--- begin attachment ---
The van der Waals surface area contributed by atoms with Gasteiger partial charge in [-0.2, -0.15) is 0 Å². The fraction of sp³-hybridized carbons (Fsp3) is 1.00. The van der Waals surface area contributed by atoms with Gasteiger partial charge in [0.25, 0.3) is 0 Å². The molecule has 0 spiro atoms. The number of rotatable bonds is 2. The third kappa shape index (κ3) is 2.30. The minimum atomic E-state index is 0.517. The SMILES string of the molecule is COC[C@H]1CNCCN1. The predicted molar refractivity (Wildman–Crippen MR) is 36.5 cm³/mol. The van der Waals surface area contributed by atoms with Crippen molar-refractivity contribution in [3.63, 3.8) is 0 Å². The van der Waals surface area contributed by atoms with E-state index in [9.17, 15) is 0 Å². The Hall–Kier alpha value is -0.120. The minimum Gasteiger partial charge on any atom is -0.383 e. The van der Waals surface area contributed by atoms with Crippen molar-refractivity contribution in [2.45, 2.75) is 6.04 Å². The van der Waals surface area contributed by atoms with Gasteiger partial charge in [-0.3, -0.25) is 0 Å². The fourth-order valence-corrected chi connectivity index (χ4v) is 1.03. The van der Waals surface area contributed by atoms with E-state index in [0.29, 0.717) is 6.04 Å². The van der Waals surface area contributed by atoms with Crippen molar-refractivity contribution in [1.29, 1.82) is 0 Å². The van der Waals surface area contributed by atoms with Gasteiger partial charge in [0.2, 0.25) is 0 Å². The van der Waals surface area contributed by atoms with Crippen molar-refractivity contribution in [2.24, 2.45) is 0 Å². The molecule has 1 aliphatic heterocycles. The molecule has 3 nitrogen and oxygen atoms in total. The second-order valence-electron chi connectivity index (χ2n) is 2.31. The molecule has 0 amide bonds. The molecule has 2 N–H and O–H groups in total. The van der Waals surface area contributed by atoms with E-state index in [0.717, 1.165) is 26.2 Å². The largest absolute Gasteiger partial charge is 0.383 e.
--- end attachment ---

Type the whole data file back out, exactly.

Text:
The van der Waals surface area contributed by atoms with Gasteiger partial charge in [-0.2, -0.15) is 0 Å². The fraction of sp³-hybridized carbons (Fsp3) is 1.00. The van der Waals surface area contributed by atoms with Gasteiger partial charge in [0.25, 0.3) is 0 Å². The molecule has 0 spiro atoms. The number of rotatable bonds is 2. The third kappa shape index (κ3) is 2.30. The minimum atomic E-state index is 0.517. The SMILES string of the molecule is COC[C@H]1CNCCN1. The predicted molar refractivity (Wildman–Crippen MR) is 36.5 cm³/mol. The van der Waals surface area contributed by atoms with Crippen molar-refractivity contribution in [3.63, 3.8) is 0 Å². The van der Waals surface area contributed by atoms with E-state index in [9.17, 15) is 0 Å². The Hall–Kier alpha value is -0.120. The minimum Gasteiger partial charge on any atom is -0.383 e. The van der Waals surface area contributed by atoms with Crippen molar-refractivity contribution in [2.45, 2.75) is 6.04 Å². The van der Waals surface area contributed by atoms with Gasteiger partial charge in [-0.3, -0.25) is 0 Å². The fourth-order valence-corrected chi connectivity index (χ4v) is 1.03. The van der Waals surface area contributed by atoms with E-state index in [0.29, 0.717) is 6.04 Å². The van der Waals surface area contributed by atoms with Crippen molar-refractivity contribution in [1.29, 1.82) is 0 Å². The van der Waals surface area contributed by atoms with Gasteiger partial charge in [0.2, 0.25) is 0 Å². The van der Waals surface area contributed by atoms with Crippen molar-refractivity contribution in [2.24, 2.45) is 0 Å². The molecule has 1 aliphatic heterocycles. The molecule has 3 nitrogen and oxygen atoms in total. The second-order valence-electron chi connectivity index (χ2n) is 2.31. The molecule has 0 amide bonds. The molecule has 2 N–H and O–H groups in total. The van der Waals surface area contributed by atoms with E-state index in [0.717, 1.165) is 26.2 Å². The largest absolute Gasteiger partial charge is 0.383 e.